Many teens are aware that smartphones disrupt their sleep, their moods, and their self-image, but they believe, as several parents told me, that giving up their phones would kill their social lives. Research has shown that, when adolescents abstain from social media for a while, their mental health improves even as their isolation from their friends who are still on the platforms increases; a smart, emotionally intelligent kid can recognize the merits of this trade-off and still choose to keep their TikTok and Snapchat accounts. (A University of Chicago working paper published last year found that fifty-seven per cent of college students who are active users of Instagram would “prefer to live in a world without the platform.”) One parent talked about her daughter’s experience at a prestigious summer program, where, not long after arriving, she found herself sitting with a group of other new arrivals; rather than getting acquainted, the rest of the kids were all staring at their phones, and she didn’t have one. She told her mother, “It was so stupid. But, in that moment, I wanted to be stupid, too.”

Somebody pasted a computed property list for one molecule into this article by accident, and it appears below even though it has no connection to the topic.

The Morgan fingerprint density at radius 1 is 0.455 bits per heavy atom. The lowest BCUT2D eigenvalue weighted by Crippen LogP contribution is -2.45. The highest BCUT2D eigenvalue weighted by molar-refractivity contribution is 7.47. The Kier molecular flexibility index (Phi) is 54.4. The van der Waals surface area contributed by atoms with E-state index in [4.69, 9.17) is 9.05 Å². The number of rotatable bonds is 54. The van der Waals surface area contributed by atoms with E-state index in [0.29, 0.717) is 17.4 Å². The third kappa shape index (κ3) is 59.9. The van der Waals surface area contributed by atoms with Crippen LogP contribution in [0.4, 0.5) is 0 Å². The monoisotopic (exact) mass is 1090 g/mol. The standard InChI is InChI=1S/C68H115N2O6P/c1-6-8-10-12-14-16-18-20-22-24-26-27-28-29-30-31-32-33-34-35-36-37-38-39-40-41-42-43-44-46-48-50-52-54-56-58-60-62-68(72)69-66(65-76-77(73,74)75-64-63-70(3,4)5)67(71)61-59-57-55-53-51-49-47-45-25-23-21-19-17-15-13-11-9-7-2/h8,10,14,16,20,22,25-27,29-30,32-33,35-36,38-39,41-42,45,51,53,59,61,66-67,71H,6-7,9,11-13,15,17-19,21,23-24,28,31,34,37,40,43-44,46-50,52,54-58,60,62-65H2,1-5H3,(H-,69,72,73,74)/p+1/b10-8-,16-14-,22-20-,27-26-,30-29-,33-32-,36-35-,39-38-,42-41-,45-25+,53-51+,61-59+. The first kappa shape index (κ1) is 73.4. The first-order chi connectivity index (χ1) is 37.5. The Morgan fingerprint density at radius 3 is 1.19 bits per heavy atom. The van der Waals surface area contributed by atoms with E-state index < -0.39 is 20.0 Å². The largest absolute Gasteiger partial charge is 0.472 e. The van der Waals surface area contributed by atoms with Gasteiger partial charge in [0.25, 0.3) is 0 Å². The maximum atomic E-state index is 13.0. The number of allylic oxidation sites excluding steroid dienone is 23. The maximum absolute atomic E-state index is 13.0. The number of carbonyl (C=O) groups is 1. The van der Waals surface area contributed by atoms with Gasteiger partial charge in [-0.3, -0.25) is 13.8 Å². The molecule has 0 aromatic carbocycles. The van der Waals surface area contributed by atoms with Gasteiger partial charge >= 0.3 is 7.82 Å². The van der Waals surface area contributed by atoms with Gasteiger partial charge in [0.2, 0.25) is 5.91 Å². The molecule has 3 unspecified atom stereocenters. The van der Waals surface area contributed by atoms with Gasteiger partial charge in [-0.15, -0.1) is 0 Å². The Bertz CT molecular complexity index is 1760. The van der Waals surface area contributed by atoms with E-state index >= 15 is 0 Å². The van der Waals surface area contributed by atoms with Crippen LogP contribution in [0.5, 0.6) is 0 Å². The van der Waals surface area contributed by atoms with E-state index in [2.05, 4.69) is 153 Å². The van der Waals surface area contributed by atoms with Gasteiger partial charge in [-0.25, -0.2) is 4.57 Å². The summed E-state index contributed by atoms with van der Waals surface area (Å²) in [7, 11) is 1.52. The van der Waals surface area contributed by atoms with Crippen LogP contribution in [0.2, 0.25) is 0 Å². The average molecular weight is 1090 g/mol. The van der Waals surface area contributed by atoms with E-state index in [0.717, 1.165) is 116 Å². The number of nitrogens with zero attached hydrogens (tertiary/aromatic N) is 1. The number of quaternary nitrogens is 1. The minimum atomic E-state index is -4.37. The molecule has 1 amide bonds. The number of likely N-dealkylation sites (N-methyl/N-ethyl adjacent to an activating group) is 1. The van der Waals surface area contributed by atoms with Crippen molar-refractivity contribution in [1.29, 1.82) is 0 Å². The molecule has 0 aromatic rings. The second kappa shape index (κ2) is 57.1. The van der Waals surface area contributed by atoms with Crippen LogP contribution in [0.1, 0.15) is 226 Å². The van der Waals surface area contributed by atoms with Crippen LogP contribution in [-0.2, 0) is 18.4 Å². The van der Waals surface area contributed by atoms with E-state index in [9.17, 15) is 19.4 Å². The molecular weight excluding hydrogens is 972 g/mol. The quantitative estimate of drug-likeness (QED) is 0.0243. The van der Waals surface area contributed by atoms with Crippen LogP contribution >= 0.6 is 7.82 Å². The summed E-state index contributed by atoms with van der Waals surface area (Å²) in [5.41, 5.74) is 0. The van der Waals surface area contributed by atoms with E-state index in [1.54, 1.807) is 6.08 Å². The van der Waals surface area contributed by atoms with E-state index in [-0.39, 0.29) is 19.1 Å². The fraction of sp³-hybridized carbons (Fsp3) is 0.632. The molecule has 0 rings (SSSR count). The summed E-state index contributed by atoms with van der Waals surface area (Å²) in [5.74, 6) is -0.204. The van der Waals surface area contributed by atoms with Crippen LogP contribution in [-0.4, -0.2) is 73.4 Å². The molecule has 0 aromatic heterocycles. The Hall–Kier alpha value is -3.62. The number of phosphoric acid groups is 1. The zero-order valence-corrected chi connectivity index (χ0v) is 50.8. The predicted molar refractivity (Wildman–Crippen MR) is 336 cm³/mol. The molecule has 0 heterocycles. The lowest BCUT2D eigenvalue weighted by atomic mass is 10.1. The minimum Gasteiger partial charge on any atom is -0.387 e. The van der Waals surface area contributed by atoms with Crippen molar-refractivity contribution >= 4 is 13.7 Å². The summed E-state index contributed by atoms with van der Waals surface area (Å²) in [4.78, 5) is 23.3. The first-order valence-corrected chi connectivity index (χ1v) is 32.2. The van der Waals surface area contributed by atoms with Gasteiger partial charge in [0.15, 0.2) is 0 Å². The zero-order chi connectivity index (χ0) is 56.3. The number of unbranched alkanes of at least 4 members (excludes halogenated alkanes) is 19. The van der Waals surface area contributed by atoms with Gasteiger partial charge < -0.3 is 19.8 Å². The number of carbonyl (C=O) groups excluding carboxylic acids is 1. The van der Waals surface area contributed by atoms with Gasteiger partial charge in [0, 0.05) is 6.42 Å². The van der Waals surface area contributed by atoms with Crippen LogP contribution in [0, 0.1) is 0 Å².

Several of the parents favorably mentioned the Wait Until 8th movement, which encourages parents to sign a pledge not to give their children smartphones until the end of eighth grade or later. But few parents expressed much hope about forging collective action against phones, in part because they didn’t know enough other families who were sufficiently informed or exercised about the risks. Haidt stresses that his core recommendations require commitment from a critical mass of parents, schools, and communities in order to weaken the network effects of social media and free teen-agers to pursue other means of fulfilling their God-given right to be stupid together. But achieving this threshold seems especially difficult in a large city. “There’s just no way—it’s too big a cohort, there’s no community, you don’t know who the parents are,” one mother told me. “Maybe in a smaller town.” Another mom was looking forward to summer, when her sixteen-year-old would be going to camp with seven friends; the parents all knew one another and had come to an agreement that none of the kids would bring their phones with them.